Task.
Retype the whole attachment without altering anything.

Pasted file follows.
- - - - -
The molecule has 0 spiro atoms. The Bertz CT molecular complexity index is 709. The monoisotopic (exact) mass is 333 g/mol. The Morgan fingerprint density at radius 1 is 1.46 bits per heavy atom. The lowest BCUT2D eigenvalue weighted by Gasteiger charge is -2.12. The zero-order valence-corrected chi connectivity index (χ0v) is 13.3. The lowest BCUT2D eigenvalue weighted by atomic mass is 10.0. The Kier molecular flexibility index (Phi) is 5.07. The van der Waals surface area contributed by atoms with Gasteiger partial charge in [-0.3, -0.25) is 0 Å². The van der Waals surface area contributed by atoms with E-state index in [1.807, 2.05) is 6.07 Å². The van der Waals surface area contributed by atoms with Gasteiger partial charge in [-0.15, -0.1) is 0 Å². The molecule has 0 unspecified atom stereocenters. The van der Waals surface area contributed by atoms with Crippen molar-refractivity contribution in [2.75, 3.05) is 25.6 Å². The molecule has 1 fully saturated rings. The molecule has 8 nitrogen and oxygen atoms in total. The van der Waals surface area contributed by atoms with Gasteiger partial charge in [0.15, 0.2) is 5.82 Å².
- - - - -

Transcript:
The molecule has 0 spiro atoms. The Bertz CT molecular complexity index is 709. The monoisotopic (exact) mass is 333 g/mol. The Morgan fingerprint density at radius 1 is 1.46 bits per heavy atom. The lowest BCUT2D eigenvalue weighted by Gasteiger charge is -2.12. The zero-order valence-corrected chi connectivity index (χ0v) is 13.3. The lowest BCUT2D eigenvalue weighted by atomic mass is 10.0. The Kier molecular flexibility index (Phi) is 5.07. The van der Waals surface area contributed by atoms with Gasteiger partial charge in [-0.3, -0.25) is 0 Å². The van der Waals surface area contributed by atoms with E-state index in [1.807, 2.05) is 6.07 Å². The van der Waals surface area contributed by atoms with Gasteiger partial charge in [-0.15, -0.1) is 0 Å². The molecule has 0 unspecified atom stereocenters. The van der Waals surface area contributed by atoms with Crippen molar-refractivity contribution in [2.75, 3.05) is 25.6 Å². The molecule has 1 fully saturated rings. The molecule has 8 nitrogen and oxygen atoms in total. The van der Waals surface area contributed by atoms with Gasteiger partial charge in [0.15, 0.2) is 5.82 Å².